I smiled as I clasped the cross in my right hand.  Again, I was recounting all the events of the last year that had happened between us—the miracles that God performed in the passing of our mothers, our friendship across the world and now this simple yet miraculous connection between us.  The cross was a reminder of our love for each other, our love for our mothers and our love for God.  This cross really was the perfect gift.

As we continued on with our skype talking about the sightseeing we had done and the activities of the last few days, I couldn’t help but remember the verse that God had given me each time He gave me one of these special moments to relish.  It was Luke 2:19, “But Mary treasured up all these things and pondered them in her heart.”  That was exactly what I was doing.

Airport goodbyes, July 2011, the last time we physically (not virtually) saw Pedro.

Airport goodbyes, July 2011, the last time we physically (not virtually) saw Pedro.

© 2013 Ardis A. Nelson

The Rest of the Story

This piece went on to birth the manuscript for “Walking My Mother Home.”  In fact, the women at my 52nd birthday party prayed over me that day and anointed my writing.  The manuscript was written and submitted one week later.  And the rest, as they say, is history.

For me, this story is still unfolding.  It’s a lot to keep up with on top of my own family commitments and American relationships.  But this I know for sure, God has anointed this Spanish connection from the start and the next part of the story is just beginning.

Reclaiming Mother’s Day

Mother’s Day forever changed for me in May 2010. That was the last time I saw my mother alive.  It was also her last Mother’s Day.  Previous to that day I think the last time we were together on Mother’s Day was my senior year in high school—a span of 35 years.

Happy Mother's DaySeparated by Mental Illness

Over those many years Mother’s Day wasn’t something I looked forward to.  It was a day of obligatory cards or calls. She was remarried (again) and happy it seemed—that is until her husband died.  After that she drifted in and out of mental hospitals and eventually became a ward of the state.

I had tremendous guilt about my relationship with her.  I wanted a mother, but didn’t want her to be my mother.  Due to her mental illness and emotional instability she wasn’t able to teach me how to be a mother myself.  I had to figure it out on my own.  I didn’t hold that against her.  After all, I was pretty self-sufficient in those days.  I just accepted that she was mentally ill.  I chose to distance myself from her physically and emotionally and told myself it was for my own sanity.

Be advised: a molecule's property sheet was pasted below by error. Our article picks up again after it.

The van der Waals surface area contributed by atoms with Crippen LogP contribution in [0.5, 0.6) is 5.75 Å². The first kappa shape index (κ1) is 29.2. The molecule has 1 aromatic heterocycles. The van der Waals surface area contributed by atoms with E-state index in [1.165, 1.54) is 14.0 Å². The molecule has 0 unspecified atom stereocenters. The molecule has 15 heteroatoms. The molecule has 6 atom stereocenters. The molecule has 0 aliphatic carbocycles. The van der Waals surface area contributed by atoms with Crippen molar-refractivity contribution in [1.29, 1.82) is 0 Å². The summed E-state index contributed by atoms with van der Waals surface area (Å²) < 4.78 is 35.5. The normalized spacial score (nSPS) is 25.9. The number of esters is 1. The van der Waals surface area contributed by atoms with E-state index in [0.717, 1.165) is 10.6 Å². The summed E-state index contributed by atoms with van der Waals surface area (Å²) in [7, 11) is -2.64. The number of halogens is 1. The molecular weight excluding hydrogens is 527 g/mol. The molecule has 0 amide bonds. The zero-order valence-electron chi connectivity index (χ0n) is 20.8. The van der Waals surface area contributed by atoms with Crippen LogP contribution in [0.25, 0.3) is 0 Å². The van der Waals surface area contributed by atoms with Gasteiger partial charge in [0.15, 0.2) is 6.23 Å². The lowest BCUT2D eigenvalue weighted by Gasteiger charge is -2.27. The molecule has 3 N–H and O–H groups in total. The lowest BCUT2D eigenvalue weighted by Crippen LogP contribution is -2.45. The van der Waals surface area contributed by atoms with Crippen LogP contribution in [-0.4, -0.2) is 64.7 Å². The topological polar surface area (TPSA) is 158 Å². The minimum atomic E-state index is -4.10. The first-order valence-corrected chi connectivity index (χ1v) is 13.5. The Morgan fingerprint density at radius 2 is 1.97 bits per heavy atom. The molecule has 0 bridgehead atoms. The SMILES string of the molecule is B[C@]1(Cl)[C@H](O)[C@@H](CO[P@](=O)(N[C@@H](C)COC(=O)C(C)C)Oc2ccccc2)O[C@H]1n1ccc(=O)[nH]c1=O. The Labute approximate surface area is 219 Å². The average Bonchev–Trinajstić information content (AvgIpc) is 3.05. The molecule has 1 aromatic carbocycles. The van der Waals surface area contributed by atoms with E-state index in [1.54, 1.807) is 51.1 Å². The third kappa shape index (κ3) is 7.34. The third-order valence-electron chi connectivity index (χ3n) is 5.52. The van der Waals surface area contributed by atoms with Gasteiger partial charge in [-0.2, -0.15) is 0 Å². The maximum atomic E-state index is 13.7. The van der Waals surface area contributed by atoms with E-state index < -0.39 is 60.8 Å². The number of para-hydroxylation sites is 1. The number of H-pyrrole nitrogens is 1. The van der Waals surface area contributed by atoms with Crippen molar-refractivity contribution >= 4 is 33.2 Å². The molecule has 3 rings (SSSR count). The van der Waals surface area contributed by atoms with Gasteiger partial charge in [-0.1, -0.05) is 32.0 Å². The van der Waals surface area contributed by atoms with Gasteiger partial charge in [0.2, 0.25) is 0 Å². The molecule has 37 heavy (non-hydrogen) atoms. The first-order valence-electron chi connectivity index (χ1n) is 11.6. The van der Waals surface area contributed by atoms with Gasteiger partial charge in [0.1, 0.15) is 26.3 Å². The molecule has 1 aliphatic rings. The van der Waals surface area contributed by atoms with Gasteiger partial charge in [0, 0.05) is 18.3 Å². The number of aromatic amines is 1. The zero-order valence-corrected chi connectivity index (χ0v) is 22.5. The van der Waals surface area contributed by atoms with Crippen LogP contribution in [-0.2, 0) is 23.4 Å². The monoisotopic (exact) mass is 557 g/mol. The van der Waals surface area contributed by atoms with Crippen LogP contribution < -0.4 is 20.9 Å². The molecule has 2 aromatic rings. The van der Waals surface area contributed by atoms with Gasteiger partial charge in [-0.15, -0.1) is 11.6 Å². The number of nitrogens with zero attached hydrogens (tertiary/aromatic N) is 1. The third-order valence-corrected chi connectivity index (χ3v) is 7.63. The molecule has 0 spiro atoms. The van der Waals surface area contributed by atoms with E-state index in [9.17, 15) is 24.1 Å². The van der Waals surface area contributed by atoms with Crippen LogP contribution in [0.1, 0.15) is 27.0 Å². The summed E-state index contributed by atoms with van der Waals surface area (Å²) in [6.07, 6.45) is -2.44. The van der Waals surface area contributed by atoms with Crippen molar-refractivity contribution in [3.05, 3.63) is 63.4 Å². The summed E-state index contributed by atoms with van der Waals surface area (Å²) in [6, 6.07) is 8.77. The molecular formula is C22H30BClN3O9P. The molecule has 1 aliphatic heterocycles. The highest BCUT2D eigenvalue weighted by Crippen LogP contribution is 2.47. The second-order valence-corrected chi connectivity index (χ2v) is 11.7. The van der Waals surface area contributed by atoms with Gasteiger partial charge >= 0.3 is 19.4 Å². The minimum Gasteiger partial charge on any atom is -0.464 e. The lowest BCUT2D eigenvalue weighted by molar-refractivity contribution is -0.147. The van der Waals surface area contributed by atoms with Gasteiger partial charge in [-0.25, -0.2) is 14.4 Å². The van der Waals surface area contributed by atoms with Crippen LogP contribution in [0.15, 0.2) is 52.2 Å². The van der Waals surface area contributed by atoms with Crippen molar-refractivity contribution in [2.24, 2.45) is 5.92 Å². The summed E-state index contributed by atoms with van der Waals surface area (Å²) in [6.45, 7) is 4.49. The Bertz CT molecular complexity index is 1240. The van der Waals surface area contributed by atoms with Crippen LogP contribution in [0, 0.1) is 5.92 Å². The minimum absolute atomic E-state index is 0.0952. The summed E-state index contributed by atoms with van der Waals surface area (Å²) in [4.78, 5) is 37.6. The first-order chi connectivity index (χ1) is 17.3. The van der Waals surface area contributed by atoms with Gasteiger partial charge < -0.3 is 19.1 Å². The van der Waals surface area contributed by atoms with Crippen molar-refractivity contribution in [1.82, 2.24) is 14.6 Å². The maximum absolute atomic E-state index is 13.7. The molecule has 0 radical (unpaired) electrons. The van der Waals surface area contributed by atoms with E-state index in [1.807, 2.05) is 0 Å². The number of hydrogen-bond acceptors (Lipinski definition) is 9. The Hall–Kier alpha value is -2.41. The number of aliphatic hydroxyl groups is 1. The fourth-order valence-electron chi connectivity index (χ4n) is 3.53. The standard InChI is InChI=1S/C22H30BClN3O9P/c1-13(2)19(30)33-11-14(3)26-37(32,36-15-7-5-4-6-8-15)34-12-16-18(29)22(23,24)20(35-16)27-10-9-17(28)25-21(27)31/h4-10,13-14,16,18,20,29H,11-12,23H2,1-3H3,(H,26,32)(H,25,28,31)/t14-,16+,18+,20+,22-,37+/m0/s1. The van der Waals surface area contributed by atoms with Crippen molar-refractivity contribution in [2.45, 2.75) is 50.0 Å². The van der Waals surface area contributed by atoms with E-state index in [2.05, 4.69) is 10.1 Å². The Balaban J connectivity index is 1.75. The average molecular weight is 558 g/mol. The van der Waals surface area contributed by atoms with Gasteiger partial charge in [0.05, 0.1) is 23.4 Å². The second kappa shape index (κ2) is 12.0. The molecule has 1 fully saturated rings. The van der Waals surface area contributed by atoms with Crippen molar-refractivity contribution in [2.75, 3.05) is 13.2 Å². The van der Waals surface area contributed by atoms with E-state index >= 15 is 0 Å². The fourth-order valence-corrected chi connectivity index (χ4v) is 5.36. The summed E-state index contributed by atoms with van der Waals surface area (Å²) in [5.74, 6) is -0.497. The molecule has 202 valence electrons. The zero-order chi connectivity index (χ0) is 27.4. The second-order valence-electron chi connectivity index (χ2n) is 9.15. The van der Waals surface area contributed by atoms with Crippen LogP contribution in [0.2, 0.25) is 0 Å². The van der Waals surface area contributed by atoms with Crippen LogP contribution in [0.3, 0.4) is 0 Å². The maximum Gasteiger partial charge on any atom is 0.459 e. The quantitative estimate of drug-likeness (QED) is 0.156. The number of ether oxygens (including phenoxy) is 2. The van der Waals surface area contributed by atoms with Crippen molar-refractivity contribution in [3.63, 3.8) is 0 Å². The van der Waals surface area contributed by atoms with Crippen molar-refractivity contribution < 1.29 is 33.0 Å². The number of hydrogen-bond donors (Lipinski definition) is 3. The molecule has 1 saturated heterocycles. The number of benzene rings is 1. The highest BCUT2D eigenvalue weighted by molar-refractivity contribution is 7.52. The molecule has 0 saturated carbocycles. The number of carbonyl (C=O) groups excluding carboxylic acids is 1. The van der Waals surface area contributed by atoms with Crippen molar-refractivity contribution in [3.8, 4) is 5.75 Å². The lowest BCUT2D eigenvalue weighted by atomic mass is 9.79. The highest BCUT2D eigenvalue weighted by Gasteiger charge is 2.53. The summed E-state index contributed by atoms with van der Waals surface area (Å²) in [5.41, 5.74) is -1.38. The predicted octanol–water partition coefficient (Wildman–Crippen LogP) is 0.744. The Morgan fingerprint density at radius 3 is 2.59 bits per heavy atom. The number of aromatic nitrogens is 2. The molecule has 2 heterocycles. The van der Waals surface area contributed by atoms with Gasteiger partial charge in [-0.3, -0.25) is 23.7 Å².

Coming Together Again

My final Mother's Day gift to my mom

My final Mother’s Day gift to my mom

When mom had her stroke in 2009, God nudged me back by her side for two visits. The Lord was working on my heart on those trips.  As she lingered on hospice, living day to day with the aid of a feeding tube, God was making it clear His work wasn’t done between us yet.  That led me to that last visit on Mother’s Day 2010.

Between that trip—the last time I saw her alive—and the day she passed away nine months later, Pedro and Rosa, my Spanish family, entered our lives.  And the rest, as they say, is history—forever documented in Journeys to Mother Love.

Mother’s Day Reclaimed

Those first few Mother’s Days after she passed away were hard for me.  I deliberately spent them entrenched with my immediate family, to distract me from those painful reminders.  Now, I celebrate Mother’s Day with Rosa, as my kindred spirit of mother love—although it is one week earlier in Spain.

Mother's Day Gift of LifeAs strange as it may sound, I feel like every day is Mother’s Day to me now.  My mom’s death in February 2011 brought about a rebirth in me that forever changed the way I view my life and Mother’s Day.

It was as if her death brought me life, not because of any burden I was carrying of guilt or shame, as some might do.  It was because I got in touch with pieces of myself that were previously buried deep within me—parts of my identity that weren’t ok to express.   God revealed to me in her passing that I am beautifully and wonderfully made in ways like my mother that I couldn’t bear to embrace before.

So every day really is Mother’s Day to me, because of my gratitude to my mom, and to the Lord for giving me back my life.  I have reclaimed the real purpose of Mother’s Day in my life.  It is the incredible gift that mother’s give to everyone—the gift of life.

Regardless of the status of your relationship with your mother, my wish for you is a Mother’s Day that is filled with pleasant memories and gratitude to the one who gave you life.

Journeys To Mother LoveMore “Journeys to Mother Love” & Free Ebook